Q: WHAT CHANGES DID YAMAHA MAKE TO THE 2010 YZ125?
A: The 2010 YZ125 got new tank graphics.
Focus: The single best mod that you can make to a Yamaha YZ125 is to add one tooth to the rear sprocket.
Q: WHAT CHANGES DID YAMAHA MAKE TO THE 2011 YZ125?
A: Yamaha made several changes to the 2011 YZ125 model to make it conform to the world-wide global spec, so that they could sell the same model in every country. This is a money saving move, not an improvement. The global-spec changes were limited to a 75mm-longer silencer, with its core increased from 27mm to 30mm, and 71.5 percent more glass wool packing. Additionally, the 410 mainjet was exchanged for a 430, while the 6BFY42-3 needle was swapped out for a 6BFY43-3 needle (the needle and jet came as options in the tool kit in 2010).
Q: WHAT CHANGES DID YAMAHA MAKE TO THE 2012 YZ125?
Q: HOW GOOD ARE THE 2012 YAMAHA YZ125’S JETTING SPECS?
A: Yamaha has their jetting down, and the 2012 YZ125 ran clean. Here are the 38mm Mikuni TMX jetting specs:
Pilot jet : 40
Clip: 3rd from top
Air screw: 2-1/4 turns out
Notes: Yamaha includes one richer (440) and one leaner mainjet (420) with the bike. The current 6BFY43-3 needle is a half-clip richer than the 6BFY42-3 needle used before the global spec came into play.
Q: HOW GOOD IS THE YZ125 SUSPENSION?
A: Stupendous. Yamaha’s Kayaba SSS settings are excellent in their own right. The YZ125 has benefited from the advances that Kayaba has made on the YZ250F forks. Plus, with significantly lighter overall weight, the Kayaba SSS suspension works better on the YZ125 than on the 218-pound YZ250F.
Q: WHAT WERE OUR BEST FORK SETTINGS?
A: Here is what the MXA wrecking crew ran for hardcore racing.
Spring rate: 0.42 kg/mm
Oil height : 340cc
Compression: 11 clicks out
Rebound : 6 clicks out
Fork-leg height: 5mm up
Notes: Way back in 2007, the YZ125 came with lighter, 0.40 kg/mm fork springs, which are better for many riders under the 150-pound mark.
Q: WHAT WAS OUR BEST SHOCK SETTING?
A: For hardcore racing, we recommend this shock setup.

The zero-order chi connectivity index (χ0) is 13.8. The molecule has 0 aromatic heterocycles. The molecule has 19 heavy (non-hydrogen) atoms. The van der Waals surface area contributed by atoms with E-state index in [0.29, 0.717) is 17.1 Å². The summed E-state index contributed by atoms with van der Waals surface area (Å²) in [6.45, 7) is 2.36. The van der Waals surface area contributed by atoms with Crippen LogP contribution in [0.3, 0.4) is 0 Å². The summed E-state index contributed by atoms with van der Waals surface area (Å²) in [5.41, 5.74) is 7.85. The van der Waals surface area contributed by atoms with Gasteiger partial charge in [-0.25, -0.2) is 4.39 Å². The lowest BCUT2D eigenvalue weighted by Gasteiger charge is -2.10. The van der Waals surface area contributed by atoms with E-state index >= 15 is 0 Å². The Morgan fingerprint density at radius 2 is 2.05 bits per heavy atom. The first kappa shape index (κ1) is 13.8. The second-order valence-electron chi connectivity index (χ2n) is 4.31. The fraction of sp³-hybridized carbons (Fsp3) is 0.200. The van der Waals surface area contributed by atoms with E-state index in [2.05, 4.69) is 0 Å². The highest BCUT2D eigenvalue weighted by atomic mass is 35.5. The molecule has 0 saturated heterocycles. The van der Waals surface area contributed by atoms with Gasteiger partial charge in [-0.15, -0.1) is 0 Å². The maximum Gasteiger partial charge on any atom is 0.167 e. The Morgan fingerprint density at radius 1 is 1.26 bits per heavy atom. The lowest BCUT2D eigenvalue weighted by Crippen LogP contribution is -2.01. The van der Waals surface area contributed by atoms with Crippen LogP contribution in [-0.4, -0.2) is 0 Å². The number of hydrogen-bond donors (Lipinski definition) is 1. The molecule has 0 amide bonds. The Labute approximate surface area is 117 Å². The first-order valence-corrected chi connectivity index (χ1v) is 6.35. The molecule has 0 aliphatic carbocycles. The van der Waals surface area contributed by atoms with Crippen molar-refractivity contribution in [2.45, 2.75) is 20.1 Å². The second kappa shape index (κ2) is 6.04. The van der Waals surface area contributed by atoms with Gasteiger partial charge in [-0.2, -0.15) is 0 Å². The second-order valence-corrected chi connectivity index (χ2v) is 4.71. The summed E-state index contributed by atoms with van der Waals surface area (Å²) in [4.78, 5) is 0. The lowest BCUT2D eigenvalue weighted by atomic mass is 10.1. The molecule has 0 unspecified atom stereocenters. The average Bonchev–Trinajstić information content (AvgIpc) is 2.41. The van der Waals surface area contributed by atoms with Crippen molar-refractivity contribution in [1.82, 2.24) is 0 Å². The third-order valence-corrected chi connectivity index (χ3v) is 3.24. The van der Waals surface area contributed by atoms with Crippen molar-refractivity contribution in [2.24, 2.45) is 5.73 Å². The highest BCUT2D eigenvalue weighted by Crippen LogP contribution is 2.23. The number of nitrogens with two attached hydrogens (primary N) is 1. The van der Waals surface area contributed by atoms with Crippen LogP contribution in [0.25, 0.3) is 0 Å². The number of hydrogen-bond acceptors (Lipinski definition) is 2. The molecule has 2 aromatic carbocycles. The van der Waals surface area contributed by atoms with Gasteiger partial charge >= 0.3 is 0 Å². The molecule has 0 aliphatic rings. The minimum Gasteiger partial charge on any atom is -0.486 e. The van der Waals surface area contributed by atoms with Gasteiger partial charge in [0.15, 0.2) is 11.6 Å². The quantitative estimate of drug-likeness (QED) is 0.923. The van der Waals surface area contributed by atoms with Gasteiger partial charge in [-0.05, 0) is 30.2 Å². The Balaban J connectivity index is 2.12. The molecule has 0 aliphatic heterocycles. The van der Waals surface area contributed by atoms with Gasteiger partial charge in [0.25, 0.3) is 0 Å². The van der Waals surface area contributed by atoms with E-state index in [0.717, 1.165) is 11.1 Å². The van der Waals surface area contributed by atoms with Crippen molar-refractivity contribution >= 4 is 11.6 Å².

Spring rate: 4.7 kg/mm
Race sag: 98mm
Hi-compression: 1-1/2 turns out
Lo-compression: 13 clicks out
Rebound: 10 clicks out
Notes: The high-speed compression adjuster is sensitive, so make small (1/8-turn) changes. It’s also a very important adjustment for keeping that rear wheel settled and for controlling wheelspin on hard, choppy terrain.
Coney Island: There are lots of things that are fun, but rarely do they combine noise, vibration, flying dirt and big grins. Riding a YZ125 offers all of those things and more.
Q: WHAT DID WE HATE?
A: The hate list:
(1) Looks. We don’t mind riding an underdog machine against the new iron, but we hate that it looks ancient. UFO is going to be importing a kit soon that will include the current YZ250F style number plates, radiators wings and front fender for the two-stroke YZ’s. why couldn’t Yamaha have done this three years ago?
(2) AMA rules. If the AMA wanted to help the motorcycle industry, make it easy for young people to enter the sport, ease the transition from 85s to big bikes and have more entertainment value at the AMA 250/450 Nationals, they should drop the WMA Women’s National class and institute an age-graded (16 to 19-year-old) 125cc AMA National class. This would be a low-cost development class that would feature relatively low-cost machines that don’t require, as Mitch Payton has often pointed out, four times the money to make fast. Yeah, yeah, yeah, we know that Honda doesn’t make a 125cc two-stroke, but somehow they managed to get a CRF150 class into several of last year’s AMA Nationals even though no one else makes a 150cc four-stroke motocross bike. The 125cc National class would be for companies that do make 125s, which would include Yamaha, KTM, Husaberg, TM and Husqvarna
Q: WHAT DID WE LIKE?
A: The like list:
(1) Price. At $6290, the 2012 Yamaha YZ125 retails for $1000 less than the 2012 YZ250F ($7290).
(2) Suspension. We absolutely love SSS settings.
(3) Handlebars . Pro Taper Contour bars. ‘Nuff said.
(4) Weight. At well under 200 pounds, the YZ125 is 19 pounds lighter than a YZ250F. Weight is important to consider when many young riders aren’t strong enough to lift their own body weight.
(5) Entry-level. Heavy, complex and expensive 250cc four-strokes are not the best machines to start a racing career on. A 125cc two-stroke is the perfect size for a minicycle transplant.
Last year the YZ125 got a 75mm-longer silencer, with its core increased from 27mm to 30mm, and 71.5 percent more glass wool packing.
Q: WHAT DO WE REALLY THINK?
A: The 2012 YZ125 two-stroke is a bike that teaches bike-handling skills, throttle control and race savvy. It is the optimal vehicle for a neophyte to learn the ins and outs of motorcycle racing on. In comparison to the 2012 KTM 125SX, the KTM is faster and torquier, while the YZ125 has better suspension. We think the handling nod goes to the KTM, but the YZ125 is a bulletproof design, thanks to six years of refinement. Which would we pick? It depends on how rough the track is.